Washington, November 3 (ANI): Scientists from several countries have confirmed that the volcanic processes at work beneath the Ethiopian rift are nearly identical to those at the bottom of the world's oceans, and the rift is indeed likely the beginning of a new sea.
The new study suggests that the highly active volcanic boundaries along the edges of tectonic ocean plates may suddenly break apart in large sections, instead of little by little as has been predominantly believed.
In addition, such sudden large-scale events on land pose a much more serious hazard to populations living near the rift than would several smaller events, according to Cindy Ebinger, professor of earth and environmental sciences at the University of Rochester and co-author of the study.
"This work is a breakthrough in our understanding of continental rifting leading to the creation of new ocean basins," said Ken Macdonald, professor emeritus in the Department of Earth Science at the University of California, Santa Barbara, and who is not affiliated with the research.
"For the first time, they demonstrate that activity on one rift segment can trigger a major episode of magma injection and associated deformation on a neighboring segment. Careful study of the 2005 mega-dike intrusion and its aftermath will continue to provide extraordinary opportunities for learning about continental rifts and mid-ocean ridges," he added.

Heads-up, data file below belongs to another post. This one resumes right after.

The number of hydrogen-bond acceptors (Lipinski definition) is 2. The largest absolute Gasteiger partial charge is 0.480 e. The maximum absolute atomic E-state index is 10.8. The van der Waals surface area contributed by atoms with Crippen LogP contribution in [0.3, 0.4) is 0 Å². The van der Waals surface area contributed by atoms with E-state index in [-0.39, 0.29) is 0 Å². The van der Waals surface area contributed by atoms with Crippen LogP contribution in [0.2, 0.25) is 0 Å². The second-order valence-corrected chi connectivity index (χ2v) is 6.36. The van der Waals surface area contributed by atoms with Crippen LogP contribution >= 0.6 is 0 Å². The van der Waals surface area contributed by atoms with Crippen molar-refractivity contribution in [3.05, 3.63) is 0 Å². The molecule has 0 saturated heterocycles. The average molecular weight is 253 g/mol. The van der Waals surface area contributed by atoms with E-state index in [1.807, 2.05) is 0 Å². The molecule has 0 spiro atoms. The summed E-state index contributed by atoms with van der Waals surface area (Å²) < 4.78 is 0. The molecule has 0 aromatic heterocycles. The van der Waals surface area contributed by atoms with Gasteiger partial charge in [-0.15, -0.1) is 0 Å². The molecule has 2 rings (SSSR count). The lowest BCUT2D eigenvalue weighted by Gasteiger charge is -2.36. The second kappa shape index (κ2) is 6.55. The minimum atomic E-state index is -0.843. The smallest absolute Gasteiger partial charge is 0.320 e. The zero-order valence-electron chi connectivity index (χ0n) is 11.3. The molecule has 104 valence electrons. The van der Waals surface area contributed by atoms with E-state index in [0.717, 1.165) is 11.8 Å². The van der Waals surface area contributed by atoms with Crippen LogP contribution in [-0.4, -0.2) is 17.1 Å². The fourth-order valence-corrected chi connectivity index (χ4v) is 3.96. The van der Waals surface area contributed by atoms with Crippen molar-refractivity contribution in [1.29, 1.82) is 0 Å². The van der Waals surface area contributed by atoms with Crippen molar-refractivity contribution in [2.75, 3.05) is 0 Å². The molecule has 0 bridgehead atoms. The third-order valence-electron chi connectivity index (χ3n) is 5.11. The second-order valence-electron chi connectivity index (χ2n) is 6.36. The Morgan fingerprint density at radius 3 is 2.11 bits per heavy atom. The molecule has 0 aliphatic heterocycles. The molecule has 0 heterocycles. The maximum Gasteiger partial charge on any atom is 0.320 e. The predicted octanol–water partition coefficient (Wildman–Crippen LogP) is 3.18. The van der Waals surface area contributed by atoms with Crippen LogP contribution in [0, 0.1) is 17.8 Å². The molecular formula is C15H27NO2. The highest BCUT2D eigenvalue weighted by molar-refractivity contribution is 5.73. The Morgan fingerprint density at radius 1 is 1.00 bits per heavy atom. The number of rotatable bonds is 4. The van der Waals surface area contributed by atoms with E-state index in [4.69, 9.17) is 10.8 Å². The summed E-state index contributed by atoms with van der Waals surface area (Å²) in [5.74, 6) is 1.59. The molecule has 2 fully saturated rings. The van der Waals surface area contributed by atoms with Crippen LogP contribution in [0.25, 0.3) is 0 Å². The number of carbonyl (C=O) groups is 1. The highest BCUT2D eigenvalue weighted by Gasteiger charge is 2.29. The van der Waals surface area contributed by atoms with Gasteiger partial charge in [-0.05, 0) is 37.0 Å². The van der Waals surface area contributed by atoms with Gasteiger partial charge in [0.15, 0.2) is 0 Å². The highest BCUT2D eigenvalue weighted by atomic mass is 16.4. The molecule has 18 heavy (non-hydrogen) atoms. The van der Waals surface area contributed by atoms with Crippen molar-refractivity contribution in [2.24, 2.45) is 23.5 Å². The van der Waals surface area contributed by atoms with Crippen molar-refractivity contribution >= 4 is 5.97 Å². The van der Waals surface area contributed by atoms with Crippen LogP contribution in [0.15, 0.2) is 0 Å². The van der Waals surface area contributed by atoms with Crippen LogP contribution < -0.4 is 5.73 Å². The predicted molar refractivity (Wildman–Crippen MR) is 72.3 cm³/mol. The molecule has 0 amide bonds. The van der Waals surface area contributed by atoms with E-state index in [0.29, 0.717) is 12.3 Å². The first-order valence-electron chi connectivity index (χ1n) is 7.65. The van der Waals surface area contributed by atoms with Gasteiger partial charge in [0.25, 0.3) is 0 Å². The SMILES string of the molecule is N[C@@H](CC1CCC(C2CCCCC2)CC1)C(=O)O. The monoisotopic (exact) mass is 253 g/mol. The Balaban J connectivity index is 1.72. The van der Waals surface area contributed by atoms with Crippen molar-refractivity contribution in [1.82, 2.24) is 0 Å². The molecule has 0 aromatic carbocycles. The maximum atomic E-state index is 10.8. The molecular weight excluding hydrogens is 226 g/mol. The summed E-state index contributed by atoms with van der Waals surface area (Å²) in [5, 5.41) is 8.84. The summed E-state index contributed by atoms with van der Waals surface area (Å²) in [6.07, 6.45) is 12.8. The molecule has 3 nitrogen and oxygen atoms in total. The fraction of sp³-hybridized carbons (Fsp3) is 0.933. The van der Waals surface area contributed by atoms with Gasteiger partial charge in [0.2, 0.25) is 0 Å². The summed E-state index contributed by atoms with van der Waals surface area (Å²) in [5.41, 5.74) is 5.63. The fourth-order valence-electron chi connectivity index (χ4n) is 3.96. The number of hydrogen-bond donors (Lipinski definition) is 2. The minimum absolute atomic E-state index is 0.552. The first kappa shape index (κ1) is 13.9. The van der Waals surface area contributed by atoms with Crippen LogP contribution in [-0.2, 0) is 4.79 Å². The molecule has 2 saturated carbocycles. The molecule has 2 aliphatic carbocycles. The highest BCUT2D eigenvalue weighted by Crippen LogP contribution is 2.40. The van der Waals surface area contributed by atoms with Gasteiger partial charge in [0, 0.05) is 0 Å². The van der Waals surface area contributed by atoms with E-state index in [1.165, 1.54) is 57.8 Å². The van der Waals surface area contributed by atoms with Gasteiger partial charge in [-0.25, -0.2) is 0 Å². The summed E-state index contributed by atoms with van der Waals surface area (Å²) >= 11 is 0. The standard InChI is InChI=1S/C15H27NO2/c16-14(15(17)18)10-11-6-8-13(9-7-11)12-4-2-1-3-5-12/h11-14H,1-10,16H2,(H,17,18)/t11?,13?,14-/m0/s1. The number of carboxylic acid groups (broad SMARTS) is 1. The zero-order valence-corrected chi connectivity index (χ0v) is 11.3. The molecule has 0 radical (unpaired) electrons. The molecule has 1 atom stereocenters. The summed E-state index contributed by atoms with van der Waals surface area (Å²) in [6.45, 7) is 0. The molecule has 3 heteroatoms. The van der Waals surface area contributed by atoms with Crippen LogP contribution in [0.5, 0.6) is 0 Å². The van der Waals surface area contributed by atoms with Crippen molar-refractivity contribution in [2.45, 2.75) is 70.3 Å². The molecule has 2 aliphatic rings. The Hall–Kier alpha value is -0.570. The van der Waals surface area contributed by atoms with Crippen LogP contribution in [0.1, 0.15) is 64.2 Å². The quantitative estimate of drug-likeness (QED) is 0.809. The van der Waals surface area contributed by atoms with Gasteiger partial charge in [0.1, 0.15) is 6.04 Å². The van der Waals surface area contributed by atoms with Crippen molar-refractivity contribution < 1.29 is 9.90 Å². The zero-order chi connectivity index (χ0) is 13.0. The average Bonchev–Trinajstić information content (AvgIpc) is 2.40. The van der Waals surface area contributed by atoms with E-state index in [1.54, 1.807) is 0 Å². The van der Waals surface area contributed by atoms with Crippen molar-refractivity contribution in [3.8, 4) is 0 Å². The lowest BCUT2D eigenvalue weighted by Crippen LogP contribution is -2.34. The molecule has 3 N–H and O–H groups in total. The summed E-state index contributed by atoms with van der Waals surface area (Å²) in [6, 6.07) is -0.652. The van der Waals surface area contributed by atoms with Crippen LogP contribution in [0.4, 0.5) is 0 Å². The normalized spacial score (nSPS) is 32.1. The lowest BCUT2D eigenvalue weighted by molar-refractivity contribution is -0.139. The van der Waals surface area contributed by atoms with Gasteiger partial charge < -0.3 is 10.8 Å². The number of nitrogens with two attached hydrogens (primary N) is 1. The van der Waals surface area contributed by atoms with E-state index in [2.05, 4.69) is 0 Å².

Atalay Ayele, professor at the Addis Ababa University in Ethiopia, led the investigation, painstakingly gathering seismic data surrounding the 2005 event that led to the giant rift opening more than 20 feet in width in just days.
The map he drew of when and where earthquakes happened in the region fit tremendously well with the more detailed analyses Ebinger has conducted in more recent years.
Ayele's reconstruction of events showed that the rift did not open in a series of small earthquakes over an extended period of time, but tore open along its entire 35-mile length in just days.
"A volcano called Dabbahu at the northern end of the rift erupted first, then magma pushed up through the middle of the rift area and began "unzipping" the rift in both directions," said Ebinger.
"We know that seafloor ridges are created by a similar intrusion of magma into a rift, but we never knew that a huge length of the ridge could break open at once like this," she said.
"Seafloor ridges are made up of sections, each of which can be hundreds of miles long. Because of this study, we now know that ach one of those segments can tear open in a just a few days," she added. (ANI)